Why Become A Franchisor When You Can Buy Into A Master Franchise Agreement?

In early retirement, I do a little bit of consulting in the franchising sector. You see, I built up a perfect business model of my small business and after a decade felt it was ready to franchise. In doing so, I learned a lot, and I learned most of it the hard way. Suffice it to say the franchising industry is pretty difficult, over-regulated, and as a franchisor you are much more apt to go out of business than if you were to buy a franchise. Likewise, you’d be better off to buy a master franchise of a franchising system with a proven track record than to try to perfect a business model and then attempt to franchise it.

Often when master franchise buyers came to me about securing a master licensing agreement, they were particularly concerned about costs. They were also more rightfully concerned with revenue split – that is to say; how much of each franchise fee could they keep for every unit sold and how did we intend to split the royalty income stream – likewise in our case; percentage of soap sales and equipment sales (Mobile Car Wash Franchise Business).

Now then, let me tell you that as a franchisor it was hard to want to give up any of that, but alas, as my franchising company grew I realized just how hard it was to maintain a rocket ship growth and still fulfill all my duties as a franchisor.

Recently, there was an interesting piece in Global Franchise News titled; “14 Questions a Master Franchisee MUST Ask,” published in December 2016 issue.

The article stated; “Before signing that master franchise agreement, be certain that you can answer these essential questions, says Adam G. Wasch,” and the first item discussed was; How much will a master franchise agreement cost me? And the article explained: “This is the million-dollar question. The typical initial fee for a master franchise agreement will be significant, but it should also be commensurate with the brand awareness of the brand in, and the size of, the specified territory. You can expect to pay multiple six-figures for the rights to become a master franchisee.”

In our master franchise agreement we did a 1/3 – 2/3 split of the initial franchise fee for each new unit sold, we kept the 23rds portion, but also did the training. Later with larger well-financed master franchisee buyers we did a half-half split, but they had to do the training of the new franchisees themselves. On the royalty side we did the 50/50 split from the beginning.

Trust me when I tell you, I’d have rather purchased a few master franchise territories of someone else’s franchising system, than have to do the whole thing from seed to weed all over again – Just Saying.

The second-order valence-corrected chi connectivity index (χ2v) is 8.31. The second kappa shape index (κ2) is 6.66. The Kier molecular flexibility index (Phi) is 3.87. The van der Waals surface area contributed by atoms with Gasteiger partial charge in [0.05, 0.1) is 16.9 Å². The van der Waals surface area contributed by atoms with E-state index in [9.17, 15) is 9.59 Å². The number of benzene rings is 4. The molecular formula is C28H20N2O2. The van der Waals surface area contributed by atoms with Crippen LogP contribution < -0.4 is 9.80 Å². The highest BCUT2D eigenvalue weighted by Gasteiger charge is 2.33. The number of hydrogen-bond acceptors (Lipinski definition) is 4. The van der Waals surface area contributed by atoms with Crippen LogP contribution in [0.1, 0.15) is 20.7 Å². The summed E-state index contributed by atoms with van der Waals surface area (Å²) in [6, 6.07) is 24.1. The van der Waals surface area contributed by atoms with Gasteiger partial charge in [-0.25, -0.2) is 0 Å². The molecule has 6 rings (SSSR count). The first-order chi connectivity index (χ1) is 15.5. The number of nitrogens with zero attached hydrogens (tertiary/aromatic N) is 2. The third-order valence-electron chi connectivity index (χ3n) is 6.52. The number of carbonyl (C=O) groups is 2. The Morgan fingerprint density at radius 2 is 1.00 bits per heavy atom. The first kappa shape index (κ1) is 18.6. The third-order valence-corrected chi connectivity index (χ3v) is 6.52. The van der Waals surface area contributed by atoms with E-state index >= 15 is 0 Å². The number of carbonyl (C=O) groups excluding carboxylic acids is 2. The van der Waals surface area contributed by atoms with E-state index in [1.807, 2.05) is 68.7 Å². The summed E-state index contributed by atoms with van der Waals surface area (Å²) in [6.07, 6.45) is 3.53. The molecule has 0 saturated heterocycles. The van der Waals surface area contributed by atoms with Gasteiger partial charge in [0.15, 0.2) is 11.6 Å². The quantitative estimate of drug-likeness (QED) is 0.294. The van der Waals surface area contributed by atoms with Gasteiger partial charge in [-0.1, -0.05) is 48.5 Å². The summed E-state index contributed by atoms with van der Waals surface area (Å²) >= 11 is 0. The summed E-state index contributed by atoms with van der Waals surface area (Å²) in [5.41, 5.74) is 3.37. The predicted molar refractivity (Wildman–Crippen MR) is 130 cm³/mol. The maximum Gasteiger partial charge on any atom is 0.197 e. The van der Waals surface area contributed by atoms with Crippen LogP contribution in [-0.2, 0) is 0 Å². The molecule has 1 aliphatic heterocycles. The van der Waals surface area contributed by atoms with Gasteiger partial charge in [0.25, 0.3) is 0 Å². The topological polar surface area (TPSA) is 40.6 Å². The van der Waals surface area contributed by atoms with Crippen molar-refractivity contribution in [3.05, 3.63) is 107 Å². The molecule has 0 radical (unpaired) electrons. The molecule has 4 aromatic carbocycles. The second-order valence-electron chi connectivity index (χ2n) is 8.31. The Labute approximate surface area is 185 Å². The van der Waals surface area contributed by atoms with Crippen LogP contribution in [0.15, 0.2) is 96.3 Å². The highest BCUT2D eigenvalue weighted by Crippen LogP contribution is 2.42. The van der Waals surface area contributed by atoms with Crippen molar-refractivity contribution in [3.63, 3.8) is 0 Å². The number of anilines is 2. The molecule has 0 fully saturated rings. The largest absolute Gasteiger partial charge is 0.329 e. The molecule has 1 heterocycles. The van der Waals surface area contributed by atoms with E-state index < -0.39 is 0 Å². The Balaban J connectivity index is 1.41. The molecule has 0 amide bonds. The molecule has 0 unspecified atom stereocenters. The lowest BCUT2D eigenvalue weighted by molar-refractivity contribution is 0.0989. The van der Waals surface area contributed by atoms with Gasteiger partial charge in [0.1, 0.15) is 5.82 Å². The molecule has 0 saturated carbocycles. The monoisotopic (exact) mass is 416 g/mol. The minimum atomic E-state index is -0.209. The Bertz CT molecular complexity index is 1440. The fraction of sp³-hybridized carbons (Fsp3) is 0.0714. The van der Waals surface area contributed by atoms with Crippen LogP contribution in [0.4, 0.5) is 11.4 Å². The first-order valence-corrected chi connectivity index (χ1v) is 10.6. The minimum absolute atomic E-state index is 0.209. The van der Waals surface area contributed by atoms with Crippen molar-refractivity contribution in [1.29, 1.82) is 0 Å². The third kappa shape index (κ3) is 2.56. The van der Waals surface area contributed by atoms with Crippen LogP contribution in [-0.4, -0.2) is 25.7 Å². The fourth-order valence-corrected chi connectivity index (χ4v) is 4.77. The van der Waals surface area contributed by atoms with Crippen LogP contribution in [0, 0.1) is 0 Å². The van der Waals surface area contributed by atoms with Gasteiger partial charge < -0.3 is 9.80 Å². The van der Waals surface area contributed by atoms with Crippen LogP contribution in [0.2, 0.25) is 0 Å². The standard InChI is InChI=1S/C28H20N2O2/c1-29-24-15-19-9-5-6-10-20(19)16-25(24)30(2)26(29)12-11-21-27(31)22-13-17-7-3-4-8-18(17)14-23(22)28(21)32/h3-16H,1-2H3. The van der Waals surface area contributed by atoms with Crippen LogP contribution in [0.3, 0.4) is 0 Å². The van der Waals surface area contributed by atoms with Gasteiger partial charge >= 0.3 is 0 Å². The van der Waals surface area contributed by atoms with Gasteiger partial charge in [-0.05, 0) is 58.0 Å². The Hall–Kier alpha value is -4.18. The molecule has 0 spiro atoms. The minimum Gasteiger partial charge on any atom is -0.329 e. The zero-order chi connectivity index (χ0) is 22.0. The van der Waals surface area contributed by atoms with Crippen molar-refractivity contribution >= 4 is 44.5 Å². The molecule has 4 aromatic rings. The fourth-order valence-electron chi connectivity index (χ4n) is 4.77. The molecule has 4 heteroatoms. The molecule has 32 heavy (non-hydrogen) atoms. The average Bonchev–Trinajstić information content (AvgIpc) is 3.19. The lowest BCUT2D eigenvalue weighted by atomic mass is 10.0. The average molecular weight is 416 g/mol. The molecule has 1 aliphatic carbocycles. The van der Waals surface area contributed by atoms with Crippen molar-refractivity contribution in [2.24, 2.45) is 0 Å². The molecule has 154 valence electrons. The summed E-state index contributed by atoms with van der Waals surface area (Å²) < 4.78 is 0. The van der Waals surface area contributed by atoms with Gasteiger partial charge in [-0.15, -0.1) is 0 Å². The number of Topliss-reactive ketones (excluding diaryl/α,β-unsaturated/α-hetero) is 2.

Is Franchising The Best Way To Expand Your Business?

You want to expand your business and you are wondering whether or not franchising is the best way to do it. To help bring some clarity into this question, this article will attmept to simplify this topic. When you think of expansion, you need to keep the following three points in mind:

  • You want your business associates to use the name of your business (your brand),
  • You want to dictate to them how to operate their businesses; and
  • You want them to pay you money now and on an ongoing basis.

If all of these three conditions are present, the law says you have a franchise. Some people find that the cost of franchising a business can be steep and try to use a different name for their network such as: an agency, a license, or some other form of business opportunity. But as they say: “If it looks like a duck, swims like a duck and quacks like a duck, it is probably a duck.” So, no matter what you call it, if it has all three of the above conditions, it is a franchise. If you call it something else and are challenged, you are going to lose, and will most likely have to pay severe penalties depending on what the dispute is about or where in the country it arises.

On the other hand, you may meet the definition of franchising as it is set in the franchise rule and may have the desire, resources and energy to franchise your business, but there is more to this decision. There are more questions you need to ask yourself, such as:

  • If you had to pay someone a royalty fee, would your business still be profitable?
  • Do you have marketing, administrative and operational systems in place?
  • Can you easily teach these systems to someone else?
  • Will you offer value to your franchisees, not only in the first year, but on an ongoing basis for the life of the franchise agreement?
  • Do you have a “secret sauce”? That is: Do you have a significant competitive advantage that allows you to stand out from yourcompetition and that will do the same for your franchisees?
  • Do you have the resources (time and money) to devote to the franchising efforts?
  • Do you want to change what you do now to the business of franchising which includes recruiting, training, and supporting franchisees as well as making sure that your company stays ahead of the competition?